It probably didn't seem that important at the time. The cap on the power steering pump reservoir didn't find it's way back into place. It was such a small thing. The hood was dropped, the car started, and off they went to town. Unbeknownst to them, the steering fluid was spraying all over the underside of the hood, onto the engine, and then all over the serpentine belt.
Yesterday, my wife and I had a 20 minute lunch date at a local convenience store. How romantic huh? Well, as we walked into the store, I noticed a beat up car sitting right in the main thoroughfare in front of the store and there was something leaking out of the engine. We proceeded inside and ordered our food. I watched with interest. One person out of approximately a dozen or more people stopped to inquire of the car problem. The lady, maybe in her late 60s was trying to pour antifreeze into the radiator and not faring too well. I paid for lunch, handed Tracie the receipt and credit card and went outside to see if I could help.
I asked if I could help and she muttered something about the car not starting, it was heating up, and would probably need a jump start. I glanced down in the engine compartment and noticed there was no belt on the alternator. I pointed out the missing belt and then reached down into the oily space between the engine and the fender and retrieved the belt.
(When one serpentine belt comes off, it affects the power steering,
the alternator that charges the battery, the air conditioner,
the water pump that keeps the engine cool,
and a few other accessories.)
I held it up to her and said, "Here is your problem ma'am." I added, "you'll need a mechanic come and put the belt back on." It was at this moment, I noticed the cap for the power steering unit was askew. Steering fluid was all over the engine and the belt and pulleys. Apparently, someone had been checking or adding fluid to the steering pump reservoir and never put the cap back on properly. It seems insignificant. It caused much heartache. Spinning oily serpentine belts don't stay in place for long.
A quick inspection of the rest of car revealed a back door window missing with garbage bag taped over the opening. The cap for the windshield washing reservoir was not closed. The hood latch was broken. It was a mechanic's nightmare staring back at me. I so wanted to help but under a tight lunch time schedule, I instead offered to push the car into a parking space so the store traffic wouldn't be jammed up too badly. As I began pushing (Did I mention I was in dress clothes?) another customer saw what was occurring and came over quickly to lend a hand pushing. I thanked him and we managed the car into the Handicap parking space. I walked away wanting to do more. Instead, we went our way, enjoyed a quick lunch down at Victory Park, then I took my wife back to work.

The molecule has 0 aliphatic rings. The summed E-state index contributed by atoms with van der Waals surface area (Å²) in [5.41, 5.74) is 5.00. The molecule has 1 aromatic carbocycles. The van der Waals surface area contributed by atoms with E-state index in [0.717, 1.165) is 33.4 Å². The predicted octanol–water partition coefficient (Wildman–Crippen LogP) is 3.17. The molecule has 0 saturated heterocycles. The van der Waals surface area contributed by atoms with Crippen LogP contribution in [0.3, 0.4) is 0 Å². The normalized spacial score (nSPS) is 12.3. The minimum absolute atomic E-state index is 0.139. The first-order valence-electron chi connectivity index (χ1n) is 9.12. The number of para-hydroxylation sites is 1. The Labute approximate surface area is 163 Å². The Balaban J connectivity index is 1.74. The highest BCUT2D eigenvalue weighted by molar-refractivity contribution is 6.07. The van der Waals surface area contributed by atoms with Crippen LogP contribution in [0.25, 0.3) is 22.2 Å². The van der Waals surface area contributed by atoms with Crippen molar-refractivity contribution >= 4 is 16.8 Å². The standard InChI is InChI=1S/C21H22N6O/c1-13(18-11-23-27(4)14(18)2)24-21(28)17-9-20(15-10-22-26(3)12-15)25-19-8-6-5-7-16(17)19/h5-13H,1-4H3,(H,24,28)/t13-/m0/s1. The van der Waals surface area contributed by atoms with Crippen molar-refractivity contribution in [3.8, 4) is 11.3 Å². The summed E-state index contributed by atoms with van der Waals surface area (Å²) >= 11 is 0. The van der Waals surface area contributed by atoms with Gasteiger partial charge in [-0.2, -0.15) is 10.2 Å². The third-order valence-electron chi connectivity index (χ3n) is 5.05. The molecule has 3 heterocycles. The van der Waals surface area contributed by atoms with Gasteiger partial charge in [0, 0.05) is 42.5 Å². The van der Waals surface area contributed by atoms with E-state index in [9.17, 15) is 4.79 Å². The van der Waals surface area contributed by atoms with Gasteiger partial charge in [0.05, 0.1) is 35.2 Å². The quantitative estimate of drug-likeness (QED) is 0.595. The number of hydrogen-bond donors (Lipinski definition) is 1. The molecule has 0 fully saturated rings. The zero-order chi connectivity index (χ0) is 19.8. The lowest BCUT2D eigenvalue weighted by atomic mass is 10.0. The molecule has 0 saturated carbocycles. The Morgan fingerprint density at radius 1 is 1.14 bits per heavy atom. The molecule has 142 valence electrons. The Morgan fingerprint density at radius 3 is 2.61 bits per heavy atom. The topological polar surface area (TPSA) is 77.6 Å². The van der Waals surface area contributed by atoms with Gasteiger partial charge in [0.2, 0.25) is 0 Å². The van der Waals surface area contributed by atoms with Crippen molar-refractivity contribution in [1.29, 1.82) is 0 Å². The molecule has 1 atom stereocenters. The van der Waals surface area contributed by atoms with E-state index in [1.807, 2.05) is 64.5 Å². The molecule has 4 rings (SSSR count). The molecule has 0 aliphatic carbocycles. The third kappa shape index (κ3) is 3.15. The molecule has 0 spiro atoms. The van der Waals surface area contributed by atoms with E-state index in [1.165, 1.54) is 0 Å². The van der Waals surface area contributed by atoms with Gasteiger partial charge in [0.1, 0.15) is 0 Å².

Life is dictated by a multitude of little, seemingly insignificant, things. Do we tend to them? Do we hug our family? Do we eat healthy? Do we get some exercise daily? Do we pay attention to details of our vocation? To we say "please" and "thank you"? Do we hold doors for those coming behind us?
Do we maintain our faith? Do we offer a hand to somebody in need?
One moment of distraction led this mother and daughter into a place of frustration. One cap left untightened doesn't seem too bad. It was for the '60 something' lady at the convenience store.
Living in faith requires attention to the small things. Faithfully following Jesus doesn't require us to walk across the Grand Canyon on a highwire. It doesn't require us to walk across hot coals or pick up rattle snakes. Faith simply needs us to tend to the ordinary, the seemingly insignificant, the everyday things that require our attention.
"The man who had received the five talents brought the other five. ‘Master,’ he said, ‘you entrusted me with five talents. See, I have gained five more.’ “His master replied, ’Well done, good and faithful servant! You have been faithful with a few things; I will put you in charge of many things. Come and share your master’s happiness!’ “The man with the two talents also came. ‘Master,’ he said, ‘you entrusted me with two talents; see, I have gained two more.’ "His master replied, ‘Well done, good and faithful servant! You have been faithful with a few things; I will put you in charge of many things. Come and share your master’s happiness!’ (Matthew 25:20-23, NIV)
In the next 12 hours, I hope you notice 10 small things you can tend to and do well. Go for it!